150 years ago today, on the 9th January 1863, the first stretch of the London Underground opened for the public between Paddington and Farringdon Station (just next to Future of London’s offices today). A group of dignitaries rode the first underground railway in the world on the relatively short five mile journey, a precursor to today’s Metropolitan line, and regular passenger journeys began the following day.
Over the century and a half since its inauguration, the London Underground has served as a key artery for London. It has set a template for other cities around the world to follow, and has even inspired a number of artists. The iconic modern tube map, very useful for travellers but far from geographically accurate, originated with the draftsman Harry Beck in 1931 and has continued to be updated to the current day.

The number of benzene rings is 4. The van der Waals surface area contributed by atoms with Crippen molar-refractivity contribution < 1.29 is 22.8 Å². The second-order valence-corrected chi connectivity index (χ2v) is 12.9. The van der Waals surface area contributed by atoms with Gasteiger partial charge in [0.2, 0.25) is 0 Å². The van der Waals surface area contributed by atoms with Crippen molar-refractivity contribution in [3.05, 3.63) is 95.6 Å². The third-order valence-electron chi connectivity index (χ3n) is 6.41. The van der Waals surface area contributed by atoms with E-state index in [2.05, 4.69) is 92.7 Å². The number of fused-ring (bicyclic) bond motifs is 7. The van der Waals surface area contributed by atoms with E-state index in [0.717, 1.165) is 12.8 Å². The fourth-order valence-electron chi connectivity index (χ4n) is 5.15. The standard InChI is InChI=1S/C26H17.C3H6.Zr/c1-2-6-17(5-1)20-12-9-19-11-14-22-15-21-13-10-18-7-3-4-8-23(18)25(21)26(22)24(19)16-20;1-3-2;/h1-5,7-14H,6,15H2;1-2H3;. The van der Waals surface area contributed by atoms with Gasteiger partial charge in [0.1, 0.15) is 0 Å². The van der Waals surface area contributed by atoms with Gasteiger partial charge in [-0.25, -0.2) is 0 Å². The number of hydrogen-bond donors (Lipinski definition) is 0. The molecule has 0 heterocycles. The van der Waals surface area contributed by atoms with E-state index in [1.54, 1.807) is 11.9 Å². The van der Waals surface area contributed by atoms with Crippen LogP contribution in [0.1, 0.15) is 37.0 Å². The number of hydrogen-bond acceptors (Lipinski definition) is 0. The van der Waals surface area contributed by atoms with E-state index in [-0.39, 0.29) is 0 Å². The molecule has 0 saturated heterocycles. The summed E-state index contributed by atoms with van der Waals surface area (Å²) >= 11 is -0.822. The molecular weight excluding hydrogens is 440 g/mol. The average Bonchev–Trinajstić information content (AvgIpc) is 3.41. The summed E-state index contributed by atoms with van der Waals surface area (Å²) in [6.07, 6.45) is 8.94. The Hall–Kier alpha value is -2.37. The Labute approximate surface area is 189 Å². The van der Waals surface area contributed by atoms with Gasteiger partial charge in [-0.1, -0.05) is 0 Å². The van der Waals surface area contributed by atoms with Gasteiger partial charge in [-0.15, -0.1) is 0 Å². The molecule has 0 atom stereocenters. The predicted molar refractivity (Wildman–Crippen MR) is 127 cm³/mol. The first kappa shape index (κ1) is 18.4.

In all ways, London Underground does not stand still, and is currently used on average by around 3.5 million people every day. As the population of the Capital is expected to grow by a million people over the next twenty years, the Underground is undergoing a massive upgrade programme, one of the largest and most complex engineering projects in the world.
Future of London’s member Transport for London will be publishing 150 facts you might not know about the Underground throughout the year. You can follow them on Twitter and like their page on Facebook to get these updates.